FOR a few years after World War II, American painting stumbled about looking for its bearings. Regionalism was dead, as was social-action painting, and the few independent voices still around from prewar days lacked the will or the clout to redirect American art. Edward Hopper, Charles Burchfield, Reginald Marsh, and a number of others continued on, unaffected by all the turmoil around them, and the few newcomers, such as Jack Levine, Morris Graves, and Hyman Bloom, who might have sparked an American Renaissance, were either too private or not abstract enough to capture the fancy of the importan t tastemakers.
Abstract Expressionism solved the problem by assuming command and bringing the center of world art from Paris to New York. While that may have been good news to those who accepted the new movement, it was close to the kiss of death for those who did not.
Except for a handful of established independents -- and even those artists suffered to a degree for a while -- anyone who refused to climb on the bandwagon of the Abstract Expressionists was doomed to near-oblivion as the 1950s began.
Among those most affected by this wave of art-world dogma was a young painter by the name of Andrew Wyeth, who had first made a name for himself in 1937 as a watercolorist and who had, by the early 1950s, established himself as the most popular of all American painters and the most visible exponent of nonmodernism in the United States.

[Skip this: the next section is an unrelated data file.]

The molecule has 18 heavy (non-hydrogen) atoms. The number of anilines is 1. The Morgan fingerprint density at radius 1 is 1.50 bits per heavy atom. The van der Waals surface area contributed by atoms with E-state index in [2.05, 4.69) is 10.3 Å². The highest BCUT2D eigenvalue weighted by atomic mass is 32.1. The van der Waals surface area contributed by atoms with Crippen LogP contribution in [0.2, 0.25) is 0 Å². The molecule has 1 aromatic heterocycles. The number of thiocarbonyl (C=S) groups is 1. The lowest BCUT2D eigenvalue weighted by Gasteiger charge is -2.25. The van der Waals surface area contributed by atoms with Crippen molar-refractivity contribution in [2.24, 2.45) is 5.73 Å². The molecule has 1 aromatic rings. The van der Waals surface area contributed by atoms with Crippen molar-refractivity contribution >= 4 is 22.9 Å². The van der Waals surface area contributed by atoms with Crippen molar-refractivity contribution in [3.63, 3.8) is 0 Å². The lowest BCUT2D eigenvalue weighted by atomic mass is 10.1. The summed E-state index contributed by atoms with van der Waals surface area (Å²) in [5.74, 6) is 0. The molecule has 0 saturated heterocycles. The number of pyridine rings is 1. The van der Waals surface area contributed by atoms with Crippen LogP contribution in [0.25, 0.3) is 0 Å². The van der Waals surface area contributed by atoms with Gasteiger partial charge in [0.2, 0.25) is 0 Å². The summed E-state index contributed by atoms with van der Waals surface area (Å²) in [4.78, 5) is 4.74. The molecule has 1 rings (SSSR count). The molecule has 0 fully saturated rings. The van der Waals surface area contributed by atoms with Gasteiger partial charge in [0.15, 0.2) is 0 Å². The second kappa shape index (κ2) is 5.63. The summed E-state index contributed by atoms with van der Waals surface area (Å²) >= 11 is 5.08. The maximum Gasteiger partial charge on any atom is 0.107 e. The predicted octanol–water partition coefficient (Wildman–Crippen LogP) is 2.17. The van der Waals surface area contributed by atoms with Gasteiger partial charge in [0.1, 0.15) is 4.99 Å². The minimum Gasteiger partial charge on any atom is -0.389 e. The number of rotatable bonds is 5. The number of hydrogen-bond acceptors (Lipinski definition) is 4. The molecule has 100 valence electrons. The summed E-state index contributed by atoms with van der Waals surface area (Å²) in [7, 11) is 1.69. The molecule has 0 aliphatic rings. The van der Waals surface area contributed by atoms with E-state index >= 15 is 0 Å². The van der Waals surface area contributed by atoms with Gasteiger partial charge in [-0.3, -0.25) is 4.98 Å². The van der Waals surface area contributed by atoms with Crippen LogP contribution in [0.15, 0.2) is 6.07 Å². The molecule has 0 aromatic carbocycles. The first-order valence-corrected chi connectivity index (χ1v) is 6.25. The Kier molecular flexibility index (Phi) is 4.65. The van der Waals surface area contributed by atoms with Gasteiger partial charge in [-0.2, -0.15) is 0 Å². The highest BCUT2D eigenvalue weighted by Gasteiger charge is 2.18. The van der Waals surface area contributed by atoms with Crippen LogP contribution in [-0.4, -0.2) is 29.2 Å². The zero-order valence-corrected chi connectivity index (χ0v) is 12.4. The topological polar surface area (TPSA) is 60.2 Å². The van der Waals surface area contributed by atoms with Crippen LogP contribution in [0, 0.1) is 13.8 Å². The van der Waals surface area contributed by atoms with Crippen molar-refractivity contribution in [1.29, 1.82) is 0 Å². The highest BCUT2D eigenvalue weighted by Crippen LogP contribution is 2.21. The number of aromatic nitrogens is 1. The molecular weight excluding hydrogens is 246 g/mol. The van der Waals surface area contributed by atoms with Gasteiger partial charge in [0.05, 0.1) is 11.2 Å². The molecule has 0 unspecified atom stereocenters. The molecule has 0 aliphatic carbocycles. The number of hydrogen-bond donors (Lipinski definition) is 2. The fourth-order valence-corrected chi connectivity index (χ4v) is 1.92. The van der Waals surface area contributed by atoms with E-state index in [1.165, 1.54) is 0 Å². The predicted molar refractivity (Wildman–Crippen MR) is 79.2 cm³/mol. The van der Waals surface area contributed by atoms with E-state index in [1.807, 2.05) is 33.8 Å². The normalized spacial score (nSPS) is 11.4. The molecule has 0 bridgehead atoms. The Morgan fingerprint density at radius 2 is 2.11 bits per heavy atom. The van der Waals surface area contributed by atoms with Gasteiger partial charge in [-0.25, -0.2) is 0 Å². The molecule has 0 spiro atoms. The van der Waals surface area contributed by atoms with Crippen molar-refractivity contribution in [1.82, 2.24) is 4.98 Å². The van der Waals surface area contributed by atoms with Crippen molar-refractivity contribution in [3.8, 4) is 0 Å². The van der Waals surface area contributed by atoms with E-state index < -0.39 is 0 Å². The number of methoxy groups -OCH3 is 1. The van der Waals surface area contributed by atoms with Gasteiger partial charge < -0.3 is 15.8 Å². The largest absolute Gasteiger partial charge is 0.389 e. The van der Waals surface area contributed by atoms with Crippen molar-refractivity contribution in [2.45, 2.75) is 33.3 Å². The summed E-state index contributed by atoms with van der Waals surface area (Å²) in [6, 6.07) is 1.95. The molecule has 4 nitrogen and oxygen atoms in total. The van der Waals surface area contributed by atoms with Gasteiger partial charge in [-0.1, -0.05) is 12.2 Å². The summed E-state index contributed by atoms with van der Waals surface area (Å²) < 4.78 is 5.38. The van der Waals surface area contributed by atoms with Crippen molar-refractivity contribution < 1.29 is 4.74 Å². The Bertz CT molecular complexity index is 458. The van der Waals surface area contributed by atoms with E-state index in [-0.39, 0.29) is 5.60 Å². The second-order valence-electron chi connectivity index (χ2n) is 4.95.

All this, of course, did not sit well with those who felt that everything representational in art was dangerously reactionary, and that popularity was the ultimate proof of artistic mediocrity. If Wyeth was mentioned at all in the critical literature of the postwar years, it was to be dismissed as irrelevant or as nothing more than talented illustration.
In fact, he was then, and he continues to be now, one of America's very best artists, and one of its most committed.